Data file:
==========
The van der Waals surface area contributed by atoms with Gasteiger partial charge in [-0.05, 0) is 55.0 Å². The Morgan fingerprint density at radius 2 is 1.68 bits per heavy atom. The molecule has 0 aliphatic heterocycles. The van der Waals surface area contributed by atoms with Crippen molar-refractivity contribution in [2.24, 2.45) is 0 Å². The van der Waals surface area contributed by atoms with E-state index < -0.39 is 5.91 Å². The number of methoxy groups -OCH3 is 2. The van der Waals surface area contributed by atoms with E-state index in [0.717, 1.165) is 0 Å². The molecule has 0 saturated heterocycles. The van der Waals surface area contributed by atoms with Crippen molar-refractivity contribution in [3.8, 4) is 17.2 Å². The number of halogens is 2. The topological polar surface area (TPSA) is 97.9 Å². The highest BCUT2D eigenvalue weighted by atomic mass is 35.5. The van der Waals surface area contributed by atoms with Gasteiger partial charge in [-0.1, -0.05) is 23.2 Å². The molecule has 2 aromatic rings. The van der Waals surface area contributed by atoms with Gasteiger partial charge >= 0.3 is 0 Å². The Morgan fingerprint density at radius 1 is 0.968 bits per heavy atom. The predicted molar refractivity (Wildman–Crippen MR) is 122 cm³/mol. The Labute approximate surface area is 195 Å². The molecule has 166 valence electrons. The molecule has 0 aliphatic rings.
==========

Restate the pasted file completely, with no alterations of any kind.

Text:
The van der Waals surface area contributed by atoms with Gasteiger partial charge in [-0.05, 0) is 55.0 Å². The Morgan fingerprint density at radius 2 is 1.68 bits per heavy atom. The molecule has 0 aliphatic heterocycles. The van der Waals surface area contributed by atoms with Crippen molar-refractivity contribution in [2.24, 2.45) is 0 Å². The van der Waals surface area contributed by atoms with E-state index < -0.39 is 5.91 Å². The number of methoxy groups -OCH3 is 2. The van der Waals surface area contributed by atoms with E-state index in [0.717, 1.165) is 0 Å². The molecule has 0 saturated heterocycles. The van der Waals surface area contributed by atoms with Crippen molar-refractivity contribution in [3.8, 4) is 17.2 Å². The number of halogens is 2. The topological polar surface area (TPSA) is 97.9 Å². The highest BCUT2D eigenvalue weighted by atomic mass is 35.5. The van der Waals surface area contributed by atoms with Gasteiger partial charge in [-0.1, -0.05) is 23.2 Å². The molecule has 2 aromatic rings. The van der Waals surface area contributed by atoms with Gasteiger partial charge >= 0.3 is 0 Å². The Morgan fingerprint density at radius 1 is 0.968 bits per heavy atom. The predicted molar refractivity (Wildman–Crippen MR) is 122 cm³/mol. The Labute approximate surface area is 195 Å². The molecule has 166 valence electrons. The molecule has 0 aliphatic rings.